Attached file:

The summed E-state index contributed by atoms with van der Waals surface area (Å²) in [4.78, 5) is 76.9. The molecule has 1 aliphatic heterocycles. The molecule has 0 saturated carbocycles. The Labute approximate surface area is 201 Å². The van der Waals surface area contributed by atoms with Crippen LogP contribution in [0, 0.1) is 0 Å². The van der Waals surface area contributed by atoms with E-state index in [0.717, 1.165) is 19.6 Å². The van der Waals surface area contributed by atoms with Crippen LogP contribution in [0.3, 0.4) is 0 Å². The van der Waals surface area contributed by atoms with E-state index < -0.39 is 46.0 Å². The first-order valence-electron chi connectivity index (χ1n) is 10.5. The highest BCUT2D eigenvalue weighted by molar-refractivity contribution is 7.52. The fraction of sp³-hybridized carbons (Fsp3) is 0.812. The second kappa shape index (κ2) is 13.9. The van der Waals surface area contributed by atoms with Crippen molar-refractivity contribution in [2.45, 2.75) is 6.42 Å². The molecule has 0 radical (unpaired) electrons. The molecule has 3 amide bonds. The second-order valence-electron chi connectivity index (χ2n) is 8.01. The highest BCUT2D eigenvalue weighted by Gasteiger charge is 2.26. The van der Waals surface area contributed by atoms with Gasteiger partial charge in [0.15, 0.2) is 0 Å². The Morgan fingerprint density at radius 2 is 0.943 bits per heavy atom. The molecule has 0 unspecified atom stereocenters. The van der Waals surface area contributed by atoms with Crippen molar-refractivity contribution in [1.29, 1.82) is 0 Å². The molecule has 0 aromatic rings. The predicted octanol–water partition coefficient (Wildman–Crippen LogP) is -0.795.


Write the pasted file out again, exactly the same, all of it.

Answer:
The summed E-state index contributed by atoms with van der Waals surface area (Å²) in [4.78, 5) is 76.9. The molecule has 1 aliphatic heterocycles. The molecule has 0 saturated carbocycles. The Labute approximate surface area is 201 Å². The van der Waals surface area contributed by atoms with Crippen LogP contribution in [0, 0.1) is 0 Å². The van der Waals surface area contributed by atoms with E-state index in [0.717, 1.165) is 19.6 Å². The van der Waals surface area contributed by atoms with Crippen LogP contribution in [0.3, 0.4) is 0 Å². The van der Waals surface area contributed by atoms with E-state index < -0.39 is 46.0 Å². The first-order valence-electron chi connectivity index (χ1n) is 10.5. The highest BCUT2D eigenvalue weighted by molar-refractivity contribution is 7.52. The fraction of sp³-hybridized carbons (Fsp3) is 0.812. The second kappa shape index (κ2) is 13.9. The van der Waals surface area contributed by atoms with Crippen molar-refractivity contribution in [2.45, 2.75) is 6.42 Å². The molecule has 0 radical (unpaired) electrons. The molecule has 3 amide bonds. The second-order valence-electron chi connectivity index (χ2n) is 8.01. The highest BCUT2D eigenvalue weighted by Gasteiger charge is 2.26. The van der Waals surface area contributed by atoms with Gasteiger partial charge in [0.15, 0.2) is 0 Å². The Morgan fingerprint density at radius 2 is 0.943 bits per heavy atom. The molecule has 0 unspecified atom stereocenters. The van der Waals surface area contributed by atoms with Crippen molar-refractivity contribution in [1.29, 1.82) is 0 Å². The molecule has 0 aromatic rings. The predicted octanol–water partition coefficient (Wildman–Crippen LogP) is -0.795.